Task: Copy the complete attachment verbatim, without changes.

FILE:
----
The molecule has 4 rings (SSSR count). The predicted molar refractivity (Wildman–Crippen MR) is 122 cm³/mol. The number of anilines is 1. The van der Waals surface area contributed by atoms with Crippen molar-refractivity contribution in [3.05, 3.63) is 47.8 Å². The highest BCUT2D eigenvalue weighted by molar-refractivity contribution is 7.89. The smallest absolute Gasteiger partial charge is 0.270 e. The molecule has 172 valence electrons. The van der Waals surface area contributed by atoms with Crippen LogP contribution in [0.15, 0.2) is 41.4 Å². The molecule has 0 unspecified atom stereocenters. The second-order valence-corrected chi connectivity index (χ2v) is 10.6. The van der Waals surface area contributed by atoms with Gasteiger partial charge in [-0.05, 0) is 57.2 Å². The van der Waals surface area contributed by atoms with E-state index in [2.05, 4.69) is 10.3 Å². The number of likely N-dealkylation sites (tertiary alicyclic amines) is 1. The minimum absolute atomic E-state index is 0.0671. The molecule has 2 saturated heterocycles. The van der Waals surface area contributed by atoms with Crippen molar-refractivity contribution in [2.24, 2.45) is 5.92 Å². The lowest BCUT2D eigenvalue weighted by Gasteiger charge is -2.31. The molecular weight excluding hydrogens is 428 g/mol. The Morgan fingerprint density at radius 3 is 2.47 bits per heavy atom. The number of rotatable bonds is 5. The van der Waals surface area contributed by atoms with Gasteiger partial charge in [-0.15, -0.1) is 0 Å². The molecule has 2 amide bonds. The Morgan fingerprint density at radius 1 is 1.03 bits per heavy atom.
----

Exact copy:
The molecule has 4 rings (SSSR count). The predicted molar refractivity (Wildman–Crippen MR) is 122 cm³/mol. The number of anilines is 1. The van der Waals surface area contributed by atoms with Crippen molar-refractivity contribution in [3.05, 3.63) is 47.8 Å². The highest BCUT2D eigenvalue weighted by molar-refractivity contribution is 7.89. The smallest absolute Gasteiger partial charge is 0.270 e. The molecule has 172 valence electrons. The van der Waals surface area contributed by atoms with Crippen LogP contribution in [0.15, 0.2) is 41.4 Å². The molecule has 0 unspecified atom stereocenters. The second-order valence-corrected chi connectivity index (χ2v) is 10.6. The van der Waals surface area contributed by atoms with Gasteiger partial charge in [-0.05, 0) is 57.2 Å². The van der Waals surface area contributed by atoms with E-state index in [2.05, 4.69) is 10.3 Å². The number of likely N-dealkylation sites (tertiary alicyclic amines) is 1. The minimum absolute atomic E-state index is 0.0671. The molecule has 2 saturated heterocycles. The van der Waals surface area contributed by atoms with Crippen molar-refractivity contribution in [2.24, 2.45) is 5.92 Å². The lowest BCUT2D eigenvalue weighted by Gasteiger charge is -2.31. The molecular weight excluding hydrogens is 428 g/mol. The Morgan fingerprint density at radius 3 is 2.47 bits per heavy atom. The number of rotatable bonds is 5. The van der Waals surface area contributed by atoms with Gasteiger partial charge in [-0.15, -0.1) is 0 Å². The molecule has 2 amide bonds. The Morgan fingerprint density at radius 1 is 1.03 bits per heavy atom.